< 10 sec
N.A
Zero

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5.6  Radio Interface optimisationWord‑p. 16
The following requirements shall lead the radio interface optimisation process;
  • support of high bit rate (around the Peak Bit Rate), bursty, asymmetric, non-real time bearer capabilities;
  • support of high bit rate (around the Peak Bit Rate), bursty, asymmetric, real time bearer capabilities;
  • the ability to extend or reduce the bandwidth associated with a bearer capability in order to adapt to bit rate or radio condition variations, and to add or drop service components.
However, the services provided by existing systems (speech in particular) shall be supported in a spectrally efficient manner (at least as efficiently as included in GSM specifications) for the same quality of service.
In order to allow the support of flexible, bandwidth on demand services, bearer services should be provided with the finest possible granularity that can be efficiently supported.
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5.7  Service Based QoS Control of IP based ServicesWord‑p. 17
Many IP based services and applications will negotiate the resources required in an end to end manner on the application level. It is essential for the PLMN to provide the capability of ensuring that the resources provided and charged for shall be in line with that authorized by the service and subscription.
The PLMN
  • shall be able to dynamically allocate QoS according to service needs and subscription information.
  • shall be able to give differentiated policing for the traffic within an APN. That is, the policing shall be on a per service flow basis (i.e. on the basis of specific flows of IP packets identified by the service).
  • shall control the requested QoS parameters based on the invoked service needs and subscription information.
  • shall facilitate service-flow level charging.
Any solution:
  • shall support roaming users
  • should minimise UE dependencies and optimize usage of network resources
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5.8  QoS control for IP bearer service

In order to have efficient use of radio resources shared amongst terminals, it shall be possible for a PLMN to apply a limit to the cumulative bit rate per subscriber at a given instant for non-real time services (i.e. when summing the bit rates of one subscriber's simultaneous non-real time traffic).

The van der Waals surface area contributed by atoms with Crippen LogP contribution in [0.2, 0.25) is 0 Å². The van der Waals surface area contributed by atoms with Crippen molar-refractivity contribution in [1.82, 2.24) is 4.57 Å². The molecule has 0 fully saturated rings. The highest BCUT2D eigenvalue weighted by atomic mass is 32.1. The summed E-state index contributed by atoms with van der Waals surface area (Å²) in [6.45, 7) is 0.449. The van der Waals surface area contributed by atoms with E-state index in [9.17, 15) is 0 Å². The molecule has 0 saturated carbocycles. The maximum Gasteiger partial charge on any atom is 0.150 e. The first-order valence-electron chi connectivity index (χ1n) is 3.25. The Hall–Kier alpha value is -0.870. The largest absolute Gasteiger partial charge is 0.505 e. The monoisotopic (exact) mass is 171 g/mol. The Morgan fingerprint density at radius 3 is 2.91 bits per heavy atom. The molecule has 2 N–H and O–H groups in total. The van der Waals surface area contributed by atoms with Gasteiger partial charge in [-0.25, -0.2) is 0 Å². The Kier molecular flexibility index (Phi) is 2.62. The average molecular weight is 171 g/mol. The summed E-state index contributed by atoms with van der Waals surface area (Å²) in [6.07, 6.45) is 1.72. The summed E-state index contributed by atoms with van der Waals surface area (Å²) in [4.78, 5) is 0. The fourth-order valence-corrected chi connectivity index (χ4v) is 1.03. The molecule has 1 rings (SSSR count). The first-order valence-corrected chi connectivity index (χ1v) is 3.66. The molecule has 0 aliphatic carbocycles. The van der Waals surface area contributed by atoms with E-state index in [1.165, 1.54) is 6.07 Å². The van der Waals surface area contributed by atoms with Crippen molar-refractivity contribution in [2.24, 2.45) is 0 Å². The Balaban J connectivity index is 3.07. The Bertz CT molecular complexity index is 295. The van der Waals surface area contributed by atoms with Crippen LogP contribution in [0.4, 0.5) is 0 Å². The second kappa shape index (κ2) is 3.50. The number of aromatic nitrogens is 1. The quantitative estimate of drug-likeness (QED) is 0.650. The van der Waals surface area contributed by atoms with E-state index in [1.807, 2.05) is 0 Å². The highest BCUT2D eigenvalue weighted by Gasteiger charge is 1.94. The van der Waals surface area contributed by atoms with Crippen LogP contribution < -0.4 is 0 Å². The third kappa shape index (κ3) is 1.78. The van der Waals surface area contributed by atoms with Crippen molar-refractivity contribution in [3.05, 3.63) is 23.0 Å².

5.9  Ability to effectively handle a variety of different types of IP traffic

The PLMN shall support both IPv4 and IPv6 connectivity. IPv4 only, IPv6 only and dual mode (IPv4/IPv6) terminals should be supported. Interworking between terminals, servers and access systems supporting different versions of IP shall be possible. Mobility between access systems supporting different IP versions shall be supported with minimal network/terminal impacts.
The PLMN shall support simultaneous IPv4 and IPv6 usage for a single bearer connecting to the same PDN through the same APN.
The operator shall be able to control whether or not an IPv4 only terminal is allowed access to the network.
Service continuity of subscriber IP sessions shall be supported during UE handovers from one IP access network to another IP access network, regardless of whether the new IP access network supports the same version of IP as the old IP access network.
The PLMN shall be able to handle user-to-server traffic, user-to-user traffic and user-to-group traffic.
The PLMN shall be able to handle different types of IP traffic, such as real-time (e.g. VoIP), non-real time traffic (e.g. Web browsing), and mission critical traffic (e.g. M-Commerce).
[not reproduced yet]
Figure 5.9-1: Traffic models of omnipresent services
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5.10  IP address supportWord‑p. 18
The PLMN shall have the ability to support both private and public IPv4 and IPv6 addresses. User device IP addresses should normally be allocated dynamically by the network operator and managed without user intervention. For business critical applications, and for firewall configuration simplification purposes, it shall be possible for a user to be allocated a static IP address; the static address shall be assigned by the network operator. Details of an assigned static IP address shall be maintained with the subscriber's records in the HLR/HSS.